• On this day 2013: Six-time Olympic champion Sir Chris Hoy announces retirement On this day 2013: Six-time Olympic champion Sir Chris Hoy announces retirement

    Six-time Olympic champion Sir Chris Hoy announced his retirement from competitive cycling 11 years ago, admitting: “I know it is the right decision.”

    The 37-year-old Scot had been contemplating continuing until the 2014 Commonwealth Games in Glasgow but revealed he was quitting the sport at a press conference in Edinburgh on April 18, 2013.

    Hoy was Britain’s most decorated Olympian after his haul of two gold medals at London 2012 saw him surpass rower Sir Steve Redgrave’s record of five, although he was overtaken by former team-mate Sir Jason Kenny in 2021.

    In explaining his decision, Hoy said: “I think in sport at the highest level you’re dealing in such small margins and you can tell when you’re good but not good enough.

    “It was very emotional coming in there (to the press conference) and I was trying not to watch the video montage with the sad music.

    “I don’t want it to be a sad moment.

    “I want to celebrate it and be happy because I know it is the right decision.

    “It’s a decision that I didn’t take lightly and I thought about it very hard.”

    As well as six Olympic titles, Hoy’s 13-year career featured 11 world titles and two Commonwealth crowns.

    Hoy’s final race was the Olympic Keirin final on August 7, 2012 – on the final day of the London 2012 track programme.

    Following retirement, Hoy pursued his passion for motorsport, including competing in the Le Mans 24 Hours, while he has also written children’s books.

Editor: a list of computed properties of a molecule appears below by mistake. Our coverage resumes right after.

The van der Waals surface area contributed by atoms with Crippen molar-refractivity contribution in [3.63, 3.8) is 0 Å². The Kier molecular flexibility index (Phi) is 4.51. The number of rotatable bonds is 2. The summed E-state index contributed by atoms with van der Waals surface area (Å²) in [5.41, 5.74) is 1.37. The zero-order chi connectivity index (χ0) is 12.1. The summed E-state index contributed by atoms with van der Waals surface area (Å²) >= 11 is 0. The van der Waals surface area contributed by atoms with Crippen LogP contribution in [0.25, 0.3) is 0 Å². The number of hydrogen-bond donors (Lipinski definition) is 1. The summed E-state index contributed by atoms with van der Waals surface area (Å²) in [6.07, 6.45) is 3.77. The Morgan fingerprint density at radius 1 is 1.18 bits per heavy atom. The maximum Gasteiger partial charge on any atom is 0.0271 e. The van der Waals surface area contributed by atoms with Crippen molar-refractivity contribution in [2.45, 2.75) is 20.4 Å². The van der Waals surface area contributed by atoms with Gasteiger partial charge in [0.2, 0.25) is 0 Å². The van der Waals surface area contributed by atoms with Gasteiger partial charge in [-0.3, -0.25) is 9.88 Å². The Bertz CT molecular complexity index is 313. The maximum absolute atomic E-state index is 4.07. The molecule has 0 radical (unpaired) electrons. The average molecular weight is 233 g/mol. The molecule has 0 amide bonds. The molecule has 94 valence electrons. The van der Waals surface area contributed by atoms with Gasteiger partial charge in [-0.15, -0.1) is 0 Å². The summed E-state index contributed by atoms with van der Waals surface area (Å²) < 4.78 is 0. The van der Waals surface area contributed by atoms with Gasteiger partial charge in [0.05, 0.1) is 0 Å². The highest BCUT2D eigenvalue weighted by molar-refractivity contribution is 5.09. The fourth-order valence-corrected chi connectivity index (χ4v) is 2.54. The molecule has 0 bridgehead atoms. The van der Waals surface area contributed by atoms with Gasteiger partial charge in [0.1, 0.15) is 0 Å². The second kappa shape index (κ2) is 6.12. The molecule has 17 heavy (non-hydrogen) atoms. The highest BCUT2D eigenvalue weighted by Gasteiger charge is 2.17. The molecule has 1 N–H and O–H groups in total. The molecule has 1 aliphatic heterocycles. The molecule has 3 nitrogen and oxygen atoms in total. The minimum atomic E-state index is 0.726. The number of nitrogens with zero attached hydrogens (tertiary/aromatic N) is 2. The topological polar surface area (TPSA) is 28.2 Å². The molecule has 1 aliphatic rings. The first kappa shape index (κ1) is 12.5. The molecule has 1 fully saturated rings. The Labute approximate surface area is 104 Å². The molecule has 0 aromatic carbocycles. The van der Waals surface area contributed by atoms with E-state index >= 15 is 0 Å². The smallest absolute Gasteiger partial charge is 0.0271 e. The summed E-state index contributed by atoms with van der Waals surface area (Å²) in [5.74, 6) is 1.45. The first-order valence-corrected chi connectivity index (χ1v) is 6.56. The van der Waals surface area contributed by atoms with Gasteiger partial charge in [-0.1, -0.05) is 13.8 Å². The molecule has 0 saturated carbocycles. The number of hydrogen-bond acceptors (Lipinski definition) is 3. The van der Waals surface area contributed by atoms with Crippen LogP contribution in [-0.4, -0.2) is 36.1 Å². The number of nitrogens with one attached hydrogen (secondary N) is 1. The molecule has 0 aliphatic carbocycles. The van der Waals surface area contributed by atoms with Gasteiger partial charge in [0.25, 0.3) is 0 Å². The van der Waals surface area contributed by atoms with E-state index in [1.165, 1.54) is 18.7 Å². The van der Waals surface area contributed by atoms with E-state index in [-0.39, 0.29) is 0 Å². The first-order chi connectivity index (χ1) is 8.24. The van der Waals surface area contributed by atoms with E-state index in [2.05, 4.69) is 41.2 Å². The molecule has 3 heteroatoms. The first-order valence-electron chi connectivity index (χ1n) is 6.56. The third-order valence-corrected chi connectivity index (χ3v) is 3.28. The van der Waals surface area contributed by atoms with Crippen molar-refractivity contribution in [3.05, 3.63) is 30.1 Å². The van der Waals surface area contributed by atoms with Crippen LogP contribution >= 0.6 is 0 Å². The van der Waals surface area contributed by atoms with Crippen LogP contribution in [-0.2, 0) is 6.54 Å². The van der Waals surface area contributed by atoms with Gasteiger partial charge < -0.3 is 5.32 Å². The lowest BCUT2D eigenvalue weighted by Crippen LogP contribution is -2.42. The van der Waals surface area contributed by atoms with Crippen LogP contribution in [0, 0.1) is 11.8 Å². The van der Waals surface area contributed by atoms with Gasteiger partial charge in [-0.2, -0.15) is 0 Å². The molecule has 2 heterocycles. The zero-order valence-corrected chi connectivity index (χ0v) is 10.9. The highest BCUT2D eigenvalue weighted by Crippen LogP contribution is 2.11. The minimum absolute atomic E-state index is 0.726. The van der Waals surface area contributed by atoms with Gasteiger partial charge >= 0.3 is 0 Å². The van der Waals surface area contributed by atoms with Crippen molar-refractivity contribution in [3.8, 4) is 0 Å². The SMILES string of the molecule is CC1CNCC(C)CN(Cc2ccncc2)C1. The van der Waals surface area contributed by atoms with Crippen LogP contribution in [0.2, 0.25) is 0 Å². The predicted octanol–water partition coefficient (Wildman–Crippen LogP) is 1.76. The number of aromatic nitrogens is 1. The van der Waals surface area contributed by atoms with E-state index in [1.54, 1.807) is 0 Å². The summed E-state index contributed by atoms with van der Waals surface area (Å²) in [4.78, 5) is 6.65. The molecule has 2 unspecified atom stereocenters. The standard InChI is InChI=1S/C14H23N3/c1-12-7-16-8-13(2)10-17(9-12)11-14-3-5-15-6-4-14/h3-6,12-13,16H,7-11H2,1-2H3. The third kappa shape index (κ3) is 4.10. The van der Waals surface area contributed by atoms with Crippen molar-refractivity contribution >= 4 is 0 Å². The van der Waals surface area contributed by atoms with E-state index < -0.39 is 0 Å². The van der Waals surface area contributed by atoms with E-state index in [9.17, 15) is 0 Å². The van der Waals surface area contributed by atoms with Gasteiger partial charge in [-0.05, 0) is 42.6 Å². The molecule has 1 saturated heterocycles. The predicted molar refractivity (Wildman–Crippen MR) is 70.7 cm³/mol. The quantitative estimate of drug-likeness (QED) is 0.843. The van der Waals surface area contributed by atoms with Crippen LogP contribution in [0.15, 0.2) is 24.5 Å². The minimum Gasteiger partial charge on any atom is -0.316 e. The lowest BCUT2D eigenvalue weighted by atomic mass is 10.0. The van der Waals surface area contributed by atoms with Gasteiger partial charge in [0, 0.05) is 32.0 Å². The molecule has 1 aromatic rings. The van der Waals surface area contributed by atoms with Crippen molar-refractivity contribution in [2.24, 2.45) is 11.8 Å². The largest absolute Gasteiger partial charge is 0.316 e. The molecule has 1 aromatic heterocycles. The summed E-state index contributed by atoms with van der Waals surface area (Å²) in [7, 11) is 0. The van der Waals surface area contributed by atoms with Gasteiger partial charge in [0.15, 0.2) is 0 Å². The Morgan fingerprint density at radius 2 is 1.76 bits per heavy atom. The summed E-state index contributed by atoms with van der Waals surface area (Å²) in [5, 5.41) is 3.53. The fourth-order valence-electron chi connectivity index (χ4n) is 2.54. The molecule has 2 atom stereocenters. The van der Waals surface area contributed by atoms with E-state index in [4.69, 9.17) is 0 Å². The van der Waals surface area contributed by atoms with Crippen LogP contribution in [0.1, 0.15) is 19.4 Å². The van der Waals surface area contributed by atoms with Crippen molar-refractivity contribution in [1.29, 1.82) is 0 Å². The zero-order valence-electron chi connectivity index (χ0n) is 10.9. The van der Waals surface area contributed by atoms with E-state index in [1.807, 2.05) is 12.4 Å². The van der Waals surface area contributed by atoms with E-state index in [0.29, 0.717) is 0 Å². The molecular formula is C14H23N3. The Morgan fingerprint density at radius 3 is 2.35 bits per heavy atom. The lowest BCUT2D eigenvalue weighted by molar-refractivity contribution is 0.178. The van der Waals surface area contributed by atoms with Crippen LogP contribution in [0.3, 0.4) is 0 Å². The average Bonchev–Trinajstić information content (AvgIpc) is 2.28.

In February 2024, the 48-year-old announced he was undergoing treatment for cancer.

  • England wing Jess Breach wary of rapidly improving Scotland in Six Nations clash England wing Jess Breach wary of rapidly improving Scotland in Six Nations clash

    Jess Breach insists England enter unknown territory when they meet a rapidly improving Scotland in the Guinness Women’s Six Nations on Saturday.

    The Red Roses have not lost in the fixture since suffering an 8-5 defeat in 1998 but that record faces its sternest test yet at a sold-out Hive Stadium in Edinburgh, where a record crowd of 7,774 will be attendance.

    Scotland toppled Wales in Cardiff in round one before being edged by France a week later and, having won the WXV 2 tournament in October, there is evidence the 28 professional contracts awarded at the end of 2022 are raising standards.

    England remain favourites but wing Breach insists the element of jeopardy is good for the Red Rose and the Six Nations.

    “It is going to be a really competitive game. And we’ve probably never been in this scenario with Scotland before,” said Breach, who has won on all 35 of her caps.

    “Everyone’s really excited because it’s going to be challenging for us. Hopefully we can showcase really good rugby for the fans.

    “It’s great for the competition. You can see that every nation is getting better after being contracted.

    “Italy put up a great fight against us in the first half, so it just shows that if money is pumped into the game and players are allowed to go full time, the Six Nations gets better.”

    Demonstrating the growth of women’s rugby is that Scotland’s victory 26 years ago was staged at an independent school in Edinburgh, compared to a packed Hive Stadium in 2024.

    “It feels like we’re growing and heading in the right direction. Every nation wants big crowds,” Breach said.

    “That’s happening at the moment and heading into the 2025 World Cup we should be able to sell most stadiums out. It’s exciting and who doesn’t want to be part of women’s rugby?”

© 2023 SportsMaxTV All Rights Reserved.